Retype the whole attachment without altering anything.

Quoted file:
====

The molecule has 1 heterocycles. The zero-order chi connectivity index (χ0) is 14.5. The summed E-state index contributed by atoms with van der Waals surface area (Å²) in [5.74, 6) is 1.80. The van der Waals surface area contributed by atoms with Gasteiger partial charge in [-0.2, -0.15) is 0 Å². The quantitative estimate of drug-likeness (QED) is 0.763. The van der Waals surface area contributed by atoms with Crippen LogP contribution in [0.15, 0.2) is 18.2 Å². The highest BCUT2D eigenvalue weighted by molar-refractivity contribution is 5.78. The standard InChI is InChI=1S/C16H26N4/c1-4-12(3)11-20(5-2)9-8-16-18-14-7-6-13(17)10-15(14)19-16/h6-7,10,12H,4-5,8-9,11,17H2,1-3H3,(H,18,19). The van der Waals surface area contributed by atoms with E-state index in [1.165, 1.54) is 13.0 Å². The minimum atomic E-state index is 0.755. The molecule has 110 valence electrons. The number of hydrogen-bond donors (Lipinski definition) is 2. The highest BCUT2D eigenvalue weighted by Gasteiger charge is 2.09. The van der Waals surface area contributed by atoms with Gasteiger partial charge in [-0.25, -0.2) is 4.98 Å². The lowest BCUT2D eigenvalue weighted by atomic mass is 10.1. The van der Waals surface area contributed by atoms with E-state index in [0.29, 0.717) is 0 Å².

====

The molecule has 1 heterocycles. The zero-order chi connectivity index (χ0) is 14.5. The summed E-state index contributed by atoms with van der Waals surface area (Å²) in [5.74, 6) is 1.80. The van der Waals surface area contributed by atoms with Gasteiger partial charge in [-0.2, -0.15) is 0 Å². The quantitative estimate of drug-likeness (QED) is 0.763. The van der Waals surface area contributed by atoms with Crippen LogP contribution in [0.15, 0.2) is 18.2 Å². The highest BCUT2D eigenvalue weighted by molar-refractivity contribution is 5.78. The standard InChI is InChI=1S/C16H26N4/c1-4-12(3)11-20(5-2)9-8-16-18-14-7-6-13(17)10-15(14)19-16/h6-7,10,12H,4-5,8-9,11,17H2,1-3H3,(H,18,19). The van der Waals surface area contributed by atoms with E-state index in [1.165, 1.54) is 13.0 Å². The minimum atomic E-state index is 0.755. The molecule has 110 valence electrons. The number of hydrogen-bond donors (Lipinski definition) is 2. The highest BCUT2D eigenvalue weighted by Gasteiger charge is 2.09. The van der Waals surface area contributed by atoms with Gasteiger partial charge in [-0.25, -0.2) is 4.98 Å². The lowest BCUT2D eigenvalue weighted by atomic mass is 10.1. The van der Waals surface area contributed by atoms with E-state index in [0.29, 0.717) is 0 Å².